Whereas in the case of a Notice of Objection, the party having filed it, is likely to commence a court proceeding to substantiate his or her claims, that is not always the case. As such, there are a couple of things that an Estate Trustee can do to force the Objector to move forward, in order to ultimately address the resolution of the objection.

  1. File a Notice to Objector

In accordance with Rule 75.03(4), an Estate Trustee can serve a Notice to Objector and file it with proof of service with the Court.

If the Objector does not serve and file a Notice of Appearance within 20 days of being served with a Notice to Objector, the Estate Trustee’s Application for a Certificate of Appointment is to proceed as if the Notice of Objection had not been filed.

If a Notice of Appearance is served on the Estate Trustee, they have 30 days to bring a motion for directions before the Court and if they do not do so, the Objector may seek directions, as well.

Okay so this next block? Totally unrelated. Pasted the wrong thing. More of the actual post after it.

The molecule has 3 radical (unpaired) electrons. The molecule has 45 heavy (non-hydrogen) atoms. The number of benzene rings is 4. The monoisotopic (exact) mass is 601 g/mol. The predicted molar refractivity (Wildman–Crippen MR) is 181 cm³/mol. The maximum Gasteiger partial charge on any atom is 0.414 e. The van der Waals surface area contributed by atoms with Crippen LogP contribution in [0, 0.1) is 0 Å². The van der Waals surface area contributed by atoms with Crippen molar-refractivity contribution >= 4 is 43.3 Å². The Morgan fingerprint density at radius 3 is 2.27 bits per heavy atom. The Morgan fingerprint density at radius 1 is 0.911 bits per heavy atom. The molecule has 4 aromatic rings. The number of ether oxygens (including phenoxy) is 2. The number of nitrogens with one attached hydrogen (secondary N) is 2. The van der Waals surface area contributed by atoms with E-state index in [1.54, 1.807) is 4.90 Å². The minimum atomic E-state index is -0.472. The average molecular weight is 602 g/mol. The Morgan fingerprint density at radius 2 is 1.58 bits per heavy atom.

Essentially, the effect of a Notice to Objector is forcing the Objector to commence a claim or else abandon his or her objections.

  1. Commence an Application or Motion to propound the testator’s Will

Another option that exists for an Estate Trustee is simply skipping the steps that would follow the service of a Notice to Objector and seeking the directions of the Court, in accordance with Rules 14.05 and 75.06 of the Rules of Civil Procedure.

In this case, the Estate Trustee becomes the party commencing a court proceeding such that the costs associated with such a step ought to be considered, before proceeding. It is important to note, however, that proceeding with the first option will not necessarily save on legal costs to be incurred, if the Objector ultimately proceeds with a claim.